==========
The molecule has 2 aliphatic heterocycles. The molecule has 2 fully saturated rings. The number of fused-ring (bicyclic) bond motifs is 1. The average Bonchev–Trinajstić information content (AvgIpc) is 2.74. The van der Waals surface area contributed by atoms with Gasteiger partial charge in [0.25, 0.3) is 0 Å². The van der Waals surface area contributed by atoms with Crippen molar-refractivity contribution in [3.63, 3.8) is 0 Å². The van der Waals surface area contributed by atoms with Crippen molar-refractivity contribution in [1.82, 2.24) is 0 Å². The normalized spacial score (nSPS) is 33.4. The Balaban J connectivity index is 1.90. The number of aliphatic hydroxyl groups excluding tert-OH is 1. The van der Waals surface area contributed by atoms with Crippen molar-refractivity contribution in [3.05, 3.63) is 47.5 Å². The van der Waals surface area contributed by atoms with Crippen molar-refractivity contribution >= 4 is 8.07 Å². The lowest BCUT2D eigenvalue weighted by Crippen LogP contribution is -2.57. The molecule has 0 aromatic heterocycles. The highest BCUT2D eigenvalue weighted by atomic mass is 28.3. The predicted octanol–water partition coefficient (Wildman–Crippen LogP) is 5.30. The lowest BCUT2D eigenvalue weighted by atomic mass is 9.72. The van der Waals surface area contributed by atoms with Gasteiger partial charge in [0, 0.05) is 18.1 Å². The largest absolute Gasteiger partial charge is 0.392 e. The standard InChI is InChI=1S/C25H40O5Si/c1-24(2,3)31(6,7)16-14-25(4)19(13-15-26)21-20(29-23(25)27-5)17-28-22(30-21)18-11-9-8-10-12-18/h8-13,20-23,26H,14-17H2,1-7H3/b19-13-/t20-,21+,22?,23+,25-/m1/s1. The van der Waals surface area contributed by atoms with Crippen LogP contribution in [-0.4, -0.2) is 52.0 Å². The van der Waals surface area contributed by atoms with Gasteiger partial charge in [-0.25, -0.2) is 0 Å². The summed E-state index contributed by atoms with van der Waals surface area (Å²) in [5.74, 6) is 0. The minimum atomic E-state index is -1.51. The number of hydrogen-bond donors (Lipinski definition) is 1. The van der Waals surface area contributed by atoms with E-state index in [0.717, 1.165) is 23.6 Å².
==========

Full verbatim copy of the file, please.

The molecule has 2 aliphatic heterocycles. The molecule has 2 fully saturated rings. The number of fused-ring (bicyclic) bond motifs is 1. The average Bonchev–Trinajstić information content (AvgIpc) is 2.74. The van der Waals surface area contributed by atoms with Gasteiger partial charge in [0.25, 0.3) is 0 Å². The van der Waals surface area contributed by atoms with Crippen molar-refractivity contribution in [3.63, 3.8) is 0 Å². The van der Waals surface area contributed by atoms with Crippen molar-refractivity contribution in [1.82, 2.24) is 0 Å². The normalized spacial score (nSPS) is 33.4. The Balaban J connectivity index is 1.90. The number of aliphatic hydroxyl groups excluding tert-OH is 1. The van der Waals surface area contributed by atoms with Crippen molar-refractivity contribution in [3.05, 3.63) is 47.5 Å². The van der Waals surface area contributed by atoms with Crippen molar-refractivity contribution >= 4 is 8.07 Å². The lowest BCUT2D eigenvalue weighted by Crippen LogP contribution is -2.57. The molecule has 0 aromatic heterocycles. The highest BCUT2D eigenvalue weighted by atomic mass is 28.3. The predicted octanol–water partition coefficient (Wildman–Crippen LogP) is 5.30. The lowest BCUT2D eigenvalue weighted by atomic mass is 9.72. The van der Waals surface area contributed by atoms with Gasteiger partial charge in [0, 0.05) is 18.1 Å². The largest absolute Gasteiger partial charge is 0.392 e. The standard InChI is InChI=1S/C25H40O5Si/c1-24(2,3)31(6,7)16-14-25(4)19(13-15-26)21-20(29-23(25)27-5)17-28-22(30-21)18-11-9-8-10-12-18/h8-13,20-23,26H,14-17H2,1-7H3/b19-13-/t20-,21+,22?,23+,25-/m1/s1. The van der Waals surface area contributed by atoms with Crippen LogP contribution in [-0.4, -0.2) is 52.0 Å². The van der Waals surface area contributed by atoms with Gasteiger partial charge in [-0.25, -0.2) is 0 Å². The summed E-state index contributed by atoms with van der Waals surface area (Å²) in [5.74, 6) is 0. The minimum atomic E-state index is -1.51. The number of hydrogen-bond donors (Lipinski definition) is 1. The van der Waals surface area contributed by atoms with E-state index in [0.717, 1.165) is 23.6 Å².